Our London Research Department assesses the reaction within the property market following the vote to leave the European Union, as at 15th July 2016.
The result of the Referendum was announced three weeks ago and although it is too early to gauge any marked trend in the property market, the immediate response evidenced by our offices appears relatively moderate.
Caution among buyers, sellers and EU tenants stemming from the uncertain economic and political position of withdrawing from the EU, which was very obvious in the months leading up to the vote, still resonates in the Press. However, looking at new demand for residential property from applicants registering their interest in buying or renting across our London offices, we have not detected any notable downturn in demand following 23 June.
The graph below shows the weekly average for the past three months of applicant registrations including the three week period following the Referendum.
Among our London network of offices, there has been no significant fall in demand in the sales market which is relatively stable, just below its three month average. Demand for rental property started to gain momentum in the weeks leading up to the vote and has continued to increase since 23rd June.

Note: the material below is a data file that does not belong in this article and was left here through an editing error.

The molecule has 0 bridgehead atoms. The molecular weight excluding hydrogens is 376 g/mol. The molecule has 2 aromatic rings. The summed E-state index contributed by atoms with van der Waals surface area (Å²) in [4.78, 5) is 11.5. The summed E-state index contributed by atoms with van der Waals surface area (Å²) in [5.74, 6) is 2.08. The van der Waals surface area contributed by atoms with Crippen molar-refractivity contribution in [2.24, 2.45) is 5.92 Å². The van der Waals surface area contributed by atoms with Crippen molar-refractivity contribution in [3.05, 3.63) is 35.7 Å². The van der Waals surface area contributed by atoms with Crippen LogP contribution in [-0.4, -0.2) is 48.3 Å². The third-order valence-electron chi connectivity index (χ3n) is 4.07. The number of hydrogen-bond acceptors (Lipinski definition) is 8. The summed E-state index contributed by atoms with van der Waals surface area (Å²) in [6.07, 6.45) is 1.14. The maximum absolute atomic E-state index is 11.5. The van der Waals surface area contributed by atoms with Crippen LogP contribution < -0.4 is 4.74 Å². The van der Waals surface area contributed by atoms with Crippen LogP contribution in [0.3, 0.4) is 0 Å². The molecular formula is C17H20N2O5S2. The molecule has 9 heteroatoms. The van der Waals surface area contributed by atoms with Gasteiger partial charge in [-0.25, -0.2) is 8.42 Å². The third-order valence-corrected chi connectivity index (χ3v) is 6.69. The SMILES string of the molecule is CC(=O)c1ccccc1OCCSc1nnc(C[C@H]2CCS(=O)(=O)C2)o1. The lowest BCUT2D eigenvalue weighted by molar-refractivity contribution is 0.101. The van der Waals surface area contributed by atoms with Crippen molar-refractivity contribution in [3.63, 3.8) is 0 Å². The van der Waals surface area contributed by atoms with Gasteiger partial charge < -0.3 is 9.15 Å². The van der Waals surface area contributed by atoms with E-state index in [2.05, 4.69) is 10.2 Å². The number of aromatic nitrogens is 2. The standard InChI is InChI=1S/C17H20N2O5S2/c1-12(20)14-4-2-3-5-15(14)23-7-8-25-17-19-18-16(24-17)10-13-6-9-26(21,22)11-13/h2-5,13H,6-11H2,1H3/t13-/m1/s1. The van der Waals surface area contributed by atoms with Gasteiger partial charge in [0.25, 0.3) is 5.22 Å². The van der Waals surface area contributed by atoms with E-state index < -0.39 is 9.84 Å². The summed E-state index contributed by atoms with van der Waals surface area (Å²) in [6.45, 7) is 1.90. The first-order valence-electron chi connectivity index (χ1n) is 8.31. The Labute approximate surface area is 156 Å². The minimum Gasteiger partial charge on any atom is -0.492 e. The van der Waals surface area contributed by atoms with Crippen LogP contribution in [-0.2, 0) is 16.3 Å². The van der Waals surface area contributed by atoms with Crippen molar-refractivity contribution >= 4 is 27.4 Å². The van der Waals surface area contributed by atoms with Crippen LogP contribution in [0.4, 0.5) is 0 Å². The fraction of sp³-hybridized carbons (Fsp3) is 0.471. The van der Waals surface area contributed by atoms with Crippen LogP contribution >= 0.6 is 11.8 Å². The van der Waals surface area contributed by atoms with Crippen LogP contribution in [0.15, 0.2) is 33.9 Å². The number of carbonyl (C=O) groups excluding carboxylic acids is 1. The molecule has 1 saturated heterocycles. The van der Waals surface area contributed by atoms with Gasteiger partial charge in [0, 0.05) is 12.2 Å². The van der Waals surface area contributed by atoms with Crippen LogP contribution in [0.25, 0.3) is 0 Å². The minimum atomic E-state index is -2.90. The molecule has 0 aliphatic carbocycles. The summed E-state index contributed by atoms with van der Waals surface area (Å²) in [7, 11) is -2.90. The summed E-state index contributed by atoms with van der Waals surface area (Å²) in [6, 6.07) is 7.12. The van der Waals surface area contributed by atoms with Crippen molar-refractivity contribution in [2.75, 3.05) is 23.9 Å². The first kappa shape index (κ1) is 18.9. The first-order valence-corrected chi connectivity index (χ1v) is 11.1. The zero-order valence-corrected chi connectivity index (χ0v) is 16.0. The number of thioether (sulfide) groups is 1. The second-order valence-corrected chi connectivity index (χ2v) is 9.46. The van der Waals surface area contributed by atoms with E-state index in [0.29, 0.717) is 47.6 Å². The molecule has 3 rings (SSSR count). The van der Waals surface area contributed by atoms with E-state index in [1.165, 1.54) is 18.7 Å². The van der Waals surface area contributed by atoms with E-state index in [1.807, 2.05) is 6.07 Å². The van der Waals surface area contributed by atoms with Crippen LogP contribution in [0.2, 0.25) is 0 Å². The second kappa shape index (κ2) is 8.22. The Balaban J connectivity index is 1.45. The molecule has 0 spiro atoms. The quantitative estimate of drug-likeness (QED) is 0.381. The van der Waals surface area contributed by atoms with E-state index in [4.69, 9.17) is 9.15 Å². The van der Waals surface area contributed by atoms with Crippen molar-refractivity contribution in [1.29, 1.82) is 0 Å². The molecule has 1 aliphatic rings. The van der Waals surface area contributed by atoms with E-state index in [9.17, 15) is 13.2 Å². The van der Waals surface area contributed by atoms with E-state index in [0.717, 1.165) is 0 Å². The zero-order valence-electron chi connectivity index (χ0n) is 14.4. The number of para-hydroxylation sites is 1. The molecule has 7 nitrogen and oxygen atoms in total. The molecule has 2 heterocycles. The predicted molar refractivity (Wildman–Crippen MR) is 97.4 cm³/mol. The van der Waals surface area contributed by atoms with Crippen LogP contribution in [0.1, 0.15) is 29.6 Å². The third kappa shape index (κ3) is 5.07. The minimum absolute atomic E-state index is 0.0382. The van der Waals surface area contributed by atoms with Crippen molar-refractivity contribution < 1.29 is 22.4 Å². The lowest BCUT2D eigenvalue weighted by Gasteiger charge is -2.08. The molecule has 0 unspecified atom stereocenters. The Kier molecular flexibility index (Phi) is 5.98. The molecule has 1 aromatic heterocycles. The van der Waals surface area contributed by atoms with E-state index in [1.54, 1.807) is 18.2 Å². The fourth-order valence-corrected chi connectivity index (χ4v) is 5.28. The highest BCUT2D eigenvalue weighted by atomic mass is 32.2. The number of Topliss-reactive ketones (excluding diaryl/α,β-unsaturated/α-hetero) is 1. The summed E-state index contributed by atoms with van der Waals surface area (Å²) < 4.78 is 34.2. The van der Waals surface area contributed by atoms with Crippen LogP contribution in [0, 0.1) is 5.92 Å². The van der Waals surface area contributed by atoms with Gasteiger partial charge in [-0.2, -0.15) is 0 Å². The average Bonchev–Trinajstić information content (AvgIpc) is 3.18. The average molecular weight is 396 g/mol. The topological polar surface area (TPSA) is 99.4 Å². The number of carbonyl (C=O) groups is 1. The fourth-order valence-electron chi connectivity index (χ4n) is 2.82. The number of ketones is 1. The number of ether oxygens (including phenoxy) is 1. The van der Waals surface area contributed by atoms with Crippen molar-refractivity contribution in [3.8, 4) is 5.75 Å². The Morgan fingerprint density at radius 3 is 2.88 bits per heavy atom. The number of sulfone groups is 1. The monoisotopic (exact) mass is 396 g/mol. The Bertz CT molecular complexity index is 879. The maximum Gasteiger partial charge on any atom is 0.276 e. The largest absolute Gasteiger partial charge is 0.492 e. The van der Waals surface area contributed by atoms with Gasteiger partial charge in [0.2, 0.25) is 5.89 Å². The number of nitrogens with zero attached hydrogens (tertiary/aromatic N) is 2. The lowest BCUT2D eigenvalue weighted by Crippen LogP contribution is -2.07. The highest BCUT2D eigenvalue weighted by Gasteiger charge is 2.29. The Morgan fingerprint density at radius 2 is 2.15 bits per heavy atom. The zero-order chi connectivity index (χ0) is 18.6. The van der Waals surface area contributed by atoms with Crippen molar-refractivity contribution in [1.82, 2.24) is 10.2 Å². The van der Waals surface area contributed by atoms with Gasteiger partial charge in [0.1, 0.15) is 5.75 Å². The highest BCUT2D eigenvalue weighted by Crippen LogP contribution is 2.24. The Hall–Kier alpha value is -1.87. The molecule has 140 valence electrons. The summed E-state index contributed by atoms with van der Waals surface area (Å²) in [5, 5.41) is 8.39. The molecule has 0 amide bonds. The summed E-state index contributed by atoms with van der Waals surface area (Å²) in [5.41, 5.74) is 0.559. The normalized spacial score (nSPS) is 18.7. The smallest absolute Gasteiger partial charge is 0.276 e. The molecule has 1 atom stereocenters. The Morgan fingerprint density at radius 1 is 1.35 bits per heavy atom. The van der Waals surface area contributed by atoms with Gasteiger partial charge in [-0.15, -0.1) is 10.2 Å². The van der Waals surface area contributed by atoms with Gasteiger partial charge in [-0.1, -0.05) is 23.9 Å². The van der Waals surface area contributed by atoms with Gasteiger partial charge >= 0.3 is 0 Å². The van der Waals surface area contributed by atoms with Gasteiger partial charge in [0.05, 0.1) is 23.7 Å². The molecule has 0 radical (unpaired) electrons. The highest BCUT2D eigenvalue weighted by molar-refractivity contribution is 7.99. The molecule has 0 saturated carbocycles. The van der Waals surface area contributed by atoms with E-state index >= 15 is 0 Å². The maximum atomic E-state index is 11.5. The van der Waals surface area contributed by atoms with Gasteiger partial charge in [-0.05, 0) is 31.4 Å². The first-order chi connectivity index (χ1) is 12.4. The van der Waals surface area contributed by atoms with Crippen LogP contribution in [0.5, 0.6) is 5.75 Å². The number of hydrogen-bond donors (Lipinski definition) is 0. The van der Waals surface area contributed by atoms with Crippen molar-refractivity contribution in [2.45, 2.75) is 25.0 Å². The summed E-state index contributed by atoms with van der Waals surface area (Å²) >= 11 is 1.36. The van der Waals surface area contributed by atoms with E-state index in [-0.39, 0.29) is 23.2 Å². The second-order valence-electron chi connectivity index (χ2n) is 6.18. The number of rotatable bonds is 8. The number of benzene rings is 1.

The Sales Market
To help gauge pressure on house prices, we compare the proportion of those new entrants into the market registering interest to buy against those interested in selling. Our offices have seen a fairly steady ratio of three applicants to every seller over the past six months.
However, despite relatively steady demand, transaction numbers have fallen and the market is likely to see a continuation of the lower number of sales across London in 2016 compared with last year. That has and will continue to be most pronounced at the high end, which has a greater degree of price sensitivity with the market still adjusting to the Stamp Duty reforms. In the prime central regions where overseas demand is more significant, the value of the Pound Sterling has made buying UK property cheaper. For example, for the Indian Rupee or the United States Dollar, the Pound is currently 13% lower than on the day of the Referendum. This ‘discount’ should attract investors and those looking to buy in London, especially those holding a medium to long term view. Despite the uncertainty over the future of Britain’s trading position, London is still likely to retain its ‘safe haven’ status. It is seen as one of the world’s leading Capital cities where its history, diverse architecture, quality of life and overall appeal to the international community is unique. Significantly, London’s resilience to previous major economic downturns has been proven.
In the lower value and peripheral areas of London where demand for housing is more heavily influenced by mortgage markets, the fact that the base interest rate has just been held at its record low of 0.5% and may be reduced in due course will support buyers’ ability to purchase. This bodes well for those re-mortgaging or new entrants to the housing market. Lenders may be rigid in passing on lower rates and still be strict on loan to value ratios but the historic low cost of borrowing will continue to underwrite demand and thus support prices.